Retail Intelligence

IFA Welcomes Decision To Ban Brazilian Meat Exports To EU

By Publications Checkout
IFA Welcomes Decision To Ban Brazilian Meat Exports To EU

Irish Farmers Association Livestock Chairman has said that the decision to ban another 20 Brazilian plants from exporting meat to the EU has been welcomed by Irish farmers as it ‘fully backs up’ the repeated calls from the group to move away from Mercosur negotiations.

Livestock Chairman Angus Wood said the EU needs to realise that Brazil will ‘continue to fail on standards and she should pull the plug on any additional beef imports in the negotiations’.

The statement comes after the EU banned the export of 20 Brazilian meat plants to the EU for failing to meet EU standards. This includes 19 poultry plants and one beef plant.

Speaking in Brussels, Woods said, “The Brazilians have thrown away the rule book, the latest example being the major meat scandal and fraud ‘Weak Flesh’ from this time last year, which is still running at the very highest administration and political levels in Brazil.”

Question Of Quality

Woods added that Irish beef production is four times more carbon efficient than in Brazil and emphasised that Brazilian beef growth is “driven on the back of destruction of the rain forests”.


He said, “Beef is more important to Ireland than any other EU member state. Commissioner (Phil) Hogan cannot agree to a Mercosur deal involving a major increase in substandard beef imports from Brazil at the same time as we face into the serious challenges of Brexit.”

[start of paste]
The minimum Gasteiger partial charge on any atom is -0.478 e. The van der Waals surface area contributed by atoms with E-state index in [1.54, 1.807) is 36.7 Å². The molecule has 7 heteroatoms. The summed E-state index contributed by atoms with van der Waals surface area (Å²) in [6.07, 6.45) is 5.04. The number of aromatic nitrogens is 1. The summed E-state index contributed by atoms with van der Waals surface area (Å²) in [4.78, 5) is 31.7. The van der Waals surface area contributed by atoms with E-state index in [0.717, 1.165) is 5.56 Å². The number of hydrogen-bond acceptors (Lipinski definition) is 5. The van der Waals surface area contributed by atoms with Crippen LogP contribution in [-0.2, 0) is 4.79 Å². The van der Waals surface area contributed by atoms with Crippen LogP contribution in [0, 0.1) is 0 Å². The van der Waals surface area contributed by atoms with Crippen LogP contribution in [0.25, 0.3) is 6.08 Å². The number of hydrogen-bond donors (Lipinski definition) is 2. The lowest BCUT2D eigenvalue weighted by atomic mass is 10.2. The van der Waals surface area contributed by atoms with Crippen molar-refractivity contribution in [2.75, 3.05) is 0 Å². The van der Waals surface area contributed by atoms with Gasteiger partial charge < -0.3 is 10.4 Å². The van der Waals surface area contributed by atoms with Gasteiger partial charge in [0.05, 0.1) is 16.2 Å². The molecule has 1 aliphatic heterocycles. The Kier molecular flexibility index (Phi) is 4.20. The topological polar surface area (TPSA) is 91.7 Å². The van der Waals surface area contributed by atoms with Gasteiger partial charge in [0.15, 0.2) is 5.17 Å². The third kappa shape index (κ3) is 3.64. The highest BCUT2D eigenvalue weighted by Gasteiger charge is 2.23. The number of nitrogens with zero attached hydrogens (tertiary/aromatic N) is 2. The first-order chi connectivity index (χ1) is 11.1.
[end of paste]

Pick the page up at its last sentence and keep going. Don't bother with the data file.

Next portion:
IFA Poultry Chairman Andy Boylan also spoke against any Mercosur negotiations. He said, “Standards in the poultry production chain in Mercosur nations, especially Brazil, have been proved to be completely substandard and bear no resemblance to the high standard that Irish poultry producers operate to under the Bord Bia Quality Assurance standard.”

The EU offered to open up its beef market to the South American trade bloc back in February in exchange for greater market access. The offer was met by concerns from major EU farming nations, like Ireland and France, over worries that their farmers will lose out due to price undercutting from Brazilian and Argentine beef, and expressed the pressure the market is already under due to uncertainties regarding Brexit.

© 2018 Checkout – your source for the latest Irish retail news. Article by Aidan O'Sullivan. Click subscribe to sign up for the Checkout print edition.

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